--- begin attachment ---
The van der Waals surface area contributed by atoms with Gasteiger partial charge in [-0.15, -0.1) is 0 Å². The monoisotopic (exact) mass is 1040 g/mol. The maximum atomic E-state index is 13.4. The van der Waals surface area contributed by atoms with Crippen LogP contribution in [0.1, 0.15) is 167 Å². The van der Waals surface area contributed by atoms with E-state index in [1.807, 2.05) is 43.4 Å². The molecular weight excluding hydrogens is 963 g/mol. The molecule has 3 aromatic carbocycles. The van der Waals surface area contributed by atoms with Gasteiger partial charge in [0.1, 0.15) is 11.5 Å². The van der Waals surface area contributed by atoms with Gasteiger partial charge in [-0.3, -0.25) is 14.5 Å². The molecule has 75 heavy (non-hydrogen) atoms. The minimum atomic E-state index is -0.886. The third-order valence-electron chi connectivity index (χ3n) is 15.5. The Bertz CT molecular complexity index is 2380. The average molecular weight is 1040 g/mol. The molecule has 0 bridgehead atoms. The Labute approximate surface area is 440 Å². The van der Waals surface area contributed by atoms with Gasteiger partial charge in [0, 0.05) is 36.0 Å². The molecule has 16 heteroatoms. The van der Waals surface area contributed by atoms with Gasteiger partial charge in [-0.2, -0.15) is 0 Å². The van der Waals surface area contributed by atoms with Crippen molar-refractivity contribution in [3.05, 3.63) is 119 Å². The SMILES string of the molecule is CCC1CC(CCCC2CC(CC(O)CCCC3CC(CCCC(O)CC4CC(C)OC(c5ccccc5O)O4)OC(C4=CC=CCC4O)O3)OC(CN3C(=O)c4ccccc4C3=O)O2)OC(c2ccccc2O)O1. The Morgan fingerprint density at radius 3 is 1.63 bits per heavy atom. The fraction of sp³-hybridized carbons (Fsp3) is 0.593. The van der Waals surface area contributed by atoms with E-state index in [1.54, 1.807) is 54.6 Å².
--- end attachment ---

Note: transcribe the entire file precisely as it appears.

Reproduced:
The van der Waals surface area contributed by atoms with Gasteiger partial charge in [-0.15, -0.1) is 0 Å². The monoisotopic (exact) mass is 1040 g/mol. The maximum atomic E-state index is 13.4. The van der Waals surface area contributed by atoms with Crippen LogP contribution in [0.1, 0.15) is 167 Å². The van der Waals surface area contributed by atoms with E-state index in [1.807, 2.05) is 43.4 Å². The molecular weight excluding hydrogens is 963 g/mol. The molecule has 3 aromatic carbocycles. The van der Waals surface area contributed by atoms with Gasteiger partial charge in [0.1, 0.15) is 11.5 Å². The van der Waals surface area contributed by atoms with Gasteiger partial charge in [-0.3, -0.25) is 14.5 Å². The molecule has 75 heavy (non-hydrogen) atoms. The minimum atomic E-state index is -0.886. The third-order valence-electron chi connectivity index (χ3n) is 15.5. The Bertz CT molecular complexity index is 2380. The average molecular weight is 1040 g/mol. The molecule has 0 bridgehead atoms. The Labute approximate surface area is 440 Å². The van der Waals surface area contributed by atoms with Gasteiger partial charge in [0, 0.05) is 36.0 Å². The molecule has 16 heteroatoms. The van der Waals surface area contributed by atoms with Gasteiger partial charge in [-0.2, -0.15) is 0 Å². The van der Waals surface area contributed by atoms with Crippen molar-refractivity contribution in [3.05, 3.63) is 119 Å². The SMILES string of the molecule is CCC1CC(CCCC2CC(CC(O)CCCC3CC(CCCC(O)CC4CC(C)OC(c5ccccc5O)O4)OC(C4=CC=CCC4O)O3)OC(CN3C(=O)c4ccccc4C3=O)O2)OC(c2ccccc2O)O1. The Morgan fingerprint density at radius 3 is 1.63 bits per heavy atom. The fraction of sp³-hybridized carbons (Fsp3) is 0.593. The van der Waals surface area contributed by atoms with E-state index in [1.54, 1.807) is 54.6 Å².